CharterFolk Contributor Tim Nicolette – Hope Emerging from Defeat: Lessons Learned from the Massachusetts Charter Sector

Good morning, CharterFolk.

Today we are pleased to share a Contributor Column from Tim Nicolette, the Executive Director of the Massachusetts Charter Public School Association.

We provide a bio for Tim below.

Tim Nicolette has served as the Executive Director of the Massachusetts Charter Public School Association since 2017 where he provides strategic and operational leadership for all of the Association’s staff, programs, and advocacy work. Tim joined the Association having worked in both the charter and district public school sectors, with specific experience in education policy and management. Prior to joining MCPSA, Tim served as President of UP Education Network. He also served as Chief of Staff to former Superintendent of Boston Public Schools (BPS) Carol Johnson as well as Deputy Chief Financial Officer for BPS. Prior to working at BPS, he was an education advisor to former Boston Mayor Tom Menino. He began his career as a strategy consultant with L.E.K. Consulting where he was elected Executive Director of Inspire, Inc. Tim serves on the Board of Directors of the National Alliance For Public Charter Schools and holds a B.A. from Columbia University and an M.B.A. from Harvard Business School.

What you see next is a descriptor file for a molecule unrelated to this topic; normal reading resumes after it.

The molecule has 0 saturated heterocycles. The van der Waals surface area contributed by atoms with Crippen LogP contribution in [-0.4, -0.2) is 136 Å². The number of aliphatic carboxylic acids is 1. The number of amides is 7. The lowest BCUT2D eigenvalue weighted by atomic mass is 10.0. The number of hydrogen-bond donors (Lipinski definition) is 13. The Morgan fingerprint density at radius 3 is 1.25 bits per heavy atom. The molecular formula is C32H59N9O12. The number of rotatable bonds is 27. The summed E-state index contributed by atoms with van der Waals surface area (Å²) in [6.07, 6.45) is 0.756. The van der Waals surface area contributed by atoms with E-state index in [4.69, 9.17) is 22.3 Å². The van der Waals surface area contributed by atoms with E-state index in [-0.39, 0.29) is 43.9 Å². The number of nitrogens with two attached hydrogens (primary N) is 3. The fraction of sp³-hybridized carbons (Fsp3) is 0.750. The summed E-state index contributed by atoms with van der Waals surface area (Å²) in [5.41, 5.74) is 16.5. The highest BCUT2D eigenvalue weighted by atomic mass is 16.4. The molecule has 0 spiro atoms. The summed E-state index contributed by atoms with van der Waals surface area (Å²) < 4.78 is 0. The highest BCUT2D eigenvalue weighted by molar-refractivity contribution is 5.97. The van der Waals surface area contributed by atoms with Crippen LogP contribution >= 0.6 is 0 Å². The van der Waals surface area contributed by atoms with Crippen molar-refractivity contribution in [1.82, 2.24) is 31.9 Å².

Hope Emerging from Defeat: Lessons Learned from the Massachusetts Charter Sector

A Significant Defeat

In 2016, Massachusetts was the site of what would become a significant flashpoint for the charter sector nationally – Question 2, a statewide ballot initiative that sought to lift the cap on charter public school expansion and allow for the creation of up to 12 additional new charters each year, including in communities in which the cap had been met.

After a tough campaign where charter opponents sowed misinformation and fear, Question 2 went to the ballot box – and was resoundingly defeated.

62% of voters voted against this ballot measure.